Grybauskaitė’s press office said on Tuesday that the two presidents had spoken by phone.
“The conversation took place in the run-up to the NATO summit in Brussels on 25 May. President Margvelashvili requested Lithuania’s support for issues of importance to Georgia at the upcoming meeting,” it said in a press release.
Grybauskaitė said that “it is very important for NATO to maintain its open door policy and not to let Georgia and Ukraine, both seeking membership in the Alliance, slip from the memory of the international community”.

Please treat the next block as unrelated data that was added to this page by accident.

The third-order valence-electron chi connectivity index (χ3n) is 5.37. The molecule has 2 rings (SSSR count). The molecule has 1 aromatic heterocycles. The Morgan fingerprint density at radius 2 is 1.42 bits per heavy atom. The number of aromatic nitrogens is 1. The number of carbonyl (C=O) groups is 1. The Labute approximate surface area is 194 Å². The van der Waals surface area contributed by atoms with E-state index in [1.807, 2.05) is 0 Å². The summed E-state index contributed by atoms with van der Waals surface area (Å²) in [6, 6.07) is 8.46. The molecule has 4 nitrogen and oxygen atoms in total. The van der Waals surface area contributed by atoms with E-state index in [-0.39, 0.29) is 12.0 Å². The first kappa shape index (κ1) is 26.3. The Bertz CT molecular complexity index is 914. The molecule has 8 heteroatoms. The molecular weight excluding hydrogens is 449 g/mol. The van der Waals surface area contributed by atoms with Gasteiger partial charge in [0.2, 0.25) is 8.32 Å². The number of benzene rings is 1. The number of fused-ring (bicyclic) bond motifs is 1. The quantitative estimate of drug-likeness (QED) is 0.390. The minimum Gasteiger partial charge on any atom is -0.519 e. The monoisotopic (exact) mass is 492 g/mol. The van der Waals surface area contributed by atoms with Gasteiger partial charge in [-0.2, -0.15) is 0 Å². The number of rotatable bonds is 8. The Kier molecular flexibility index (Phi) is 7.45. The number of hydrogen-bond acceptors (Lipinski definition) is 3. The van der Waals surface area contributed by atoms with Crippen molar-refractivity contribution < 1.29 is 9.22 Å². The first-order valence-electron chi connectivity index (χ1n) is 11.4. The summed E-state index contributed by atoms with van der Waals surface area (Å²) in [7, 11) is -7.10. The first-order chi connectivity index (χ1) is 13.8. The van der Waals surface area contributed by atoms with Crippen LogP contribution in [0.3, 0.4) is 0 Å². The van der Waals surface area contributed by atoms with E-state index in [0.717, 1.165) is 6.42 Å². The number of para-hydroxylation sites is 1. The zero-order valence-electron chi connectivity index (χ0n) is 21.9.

According to the Lithuanian president, Georgia, which has experienced Russia’s direct military aggression, “spares no effort to create a safe future for its people, defend and protect its sovereignty and territorial integrity”.
Russia recognized independence of Georgia’s breakaway regions of Abkhazia and South Ossetia after the 2008 war and maintains a permanent military presence in the regions which are regarded by the international community as occupied territories of Georgia.
NATO announced at its Bucharest summit in 2008 that Georgia would become a member of the Alliance, but the probability of this happening in the near future seems vague.
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